Wednesday, August 21, 2013

Speaking Beyond the Classroom: Using Voice Comments in Google Drive

After seeing a post about Voice Comments via Free Technology for Teachers, I decided to play around with it. I love conferencing with students about their work, and know that many find my handwritten comments nearly impossible to read. Even when I attempt to decipher my hieroglyphics, I sometimes fail to accurately interpret my chicken scratching.

Before launching into the challenges and successes in my journey to learn Voice Comments, I'll share a few ways I plan to use the app in my classes this year:

1. Feedback for students: Students will need to set up a Google account, learn to use Google Drive (particularly the sharing, editing, and commenting features), and install the Voice Comments app. Additionally, teachers will need to "train" students to listen to the audio feedback. We all know that our written comments often get ignored by students, so it's imperative that teachers find ways to validate student listening to the comments.

2. Reflection about Units, Lesson Plans, and Assignments: Voice Comments offer teachers a unique opportunity to reflect on their own practice. I often have good intentions about writing reflections at the end of units, making immediate changes in lesson plans right after teaching the lesson, etc. We all know what happens to the best laid plans of mice and men! Typically, I don't remember what I planned to change until after the next time I teach the lesson! Am I the only one who does that?

3. Sharing Resources with Colleagues: Whether you share within your department, building, district, or virtual PLN, imagine bringing colleagues voices into your classroom and/or onto your couch and learning directly from them as they talk about how they teach a lesson, plan a unit, etc.

4. Peer Evaluating: What if students could peer evaluate by talking to one another outside the classroom? Although not all students will embrace this idea, once a few do, more will. Rather than skyping (as some of my students have done), Voice Comments allow students to highlight sections of text and sync the comments with the highlighted section. I see a much more productive peer evaluating experience than I often get in my classroom.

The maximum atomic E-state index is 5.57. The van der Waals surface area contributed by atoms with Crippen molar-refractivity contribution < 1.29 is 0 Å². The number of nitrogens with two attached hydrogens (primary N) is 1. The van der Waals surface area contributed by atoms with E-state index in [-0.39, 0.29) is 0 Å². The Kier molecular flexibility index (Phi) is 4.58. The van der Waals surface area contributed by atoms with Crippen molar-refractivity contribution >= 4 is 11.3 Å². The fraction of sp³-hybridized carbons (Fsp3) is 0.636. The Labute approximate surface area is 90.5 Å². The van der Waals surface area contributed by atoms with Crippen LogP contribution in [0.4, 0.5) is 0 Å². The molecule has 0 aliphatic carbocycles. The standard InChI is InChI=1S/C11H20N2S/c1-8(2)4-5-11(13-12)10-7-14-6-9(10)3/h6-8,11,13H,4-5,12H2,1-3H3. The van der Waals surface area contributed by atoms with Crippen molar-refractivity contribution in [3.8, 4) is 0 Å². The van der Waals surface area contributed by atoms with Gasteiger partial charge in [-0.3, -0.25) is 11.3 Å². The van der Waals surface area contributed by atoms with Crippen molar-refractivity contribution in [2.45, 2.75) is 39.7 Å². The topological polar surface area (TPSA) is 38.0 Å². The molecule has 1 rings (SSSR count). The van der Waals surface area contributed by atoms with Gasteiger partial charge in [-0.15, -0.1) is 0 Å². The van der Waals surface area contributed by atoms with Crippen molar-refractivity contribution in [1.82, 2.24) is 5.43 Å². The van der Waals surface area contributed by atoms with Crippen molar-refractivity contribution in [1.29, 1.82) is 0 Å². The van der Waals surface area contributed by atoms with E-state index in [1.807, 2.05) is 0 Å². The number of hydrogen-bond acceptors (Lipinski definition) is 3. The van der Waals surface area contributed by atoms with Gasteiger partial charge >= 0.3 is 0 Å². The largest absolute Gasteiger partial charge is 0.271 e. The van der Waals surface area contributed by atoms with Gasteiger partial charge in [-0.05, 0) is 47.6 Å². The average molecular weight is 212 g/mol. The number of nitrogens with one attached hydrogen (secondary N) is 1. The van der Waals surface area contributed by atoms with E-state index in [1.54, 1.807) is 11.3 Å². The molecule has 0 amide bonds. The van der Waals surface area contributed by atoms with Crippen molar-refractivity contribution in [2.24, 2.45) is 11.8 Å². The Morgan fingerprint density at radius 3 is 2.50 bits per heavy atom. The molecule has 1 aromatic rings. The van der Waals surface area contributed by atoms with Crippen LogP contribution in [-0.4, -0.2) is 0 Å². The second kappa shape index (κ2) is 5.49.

Additionally, monitoring peer evaluating in the classroom is a challenge for me, especially when I am working in a group. With Voice Comments, not only will I be able to offer students feedback, but I can listen to the feedback they give one another and improve the peer evaluation experience based on what I learn from their feedback.

Launching Voice Comments

To get started with Voice Comments, you'll need to access your Google Drive Page. Once there, select the red "Create" button and navigate to "Connect More Apps" in the gray box at the bottom of the page.

After selecting "Connect more apps," I needed to search for Voice Comments. Launch the app. You should get a request to "Allow" a list of options. Click on "Allow."

After installing the app, choose a file to experiment with. I have not yet figured out how to delete a comment and rerecord it, so I wanted to experiment first.

I decided to experiment with a fudge recipe. To access my voice comment, go to "Comments" in the top right corner and click on the link that will redirect you to my first attempt to use the app. Here's the link to the fudge recipe. 

There is a big gap in the audio where I wasn't sure how to stop recording (Stop is on the right where the microphone icon was located.). To hear the playback of my comments, click on the green arrow. After the gap, you'll hear my dog Snug barking followed by me mentioning my inability to remember talking about a feature of the app, which I still couldn't remember! What I forgot to talk about is the highlighting feature I mentioned earlier in the post.

You might encounter a prompt requesting that access by the app. This shows up as a small box in the middle of the page. You'll need to select "allow" in a smaller box; otherwise you'll get a spinning wheel that will prove very frustrating.

Another challenge I faced in learning how to use the app was with my built-in microphone. Even though I had granted the app access, it still gave me a message saying it couldn't hear me. I was able to fix this by clicking on an additional "Allow" box in the upper right corner just above the "We can't hear you box." Then I had to exit out and reload the app.

For me, technology always poses a learning curve, but once I overcame these initial hurdles, I found the app increasingly easy to use. That said, the real test will be on the receiving end!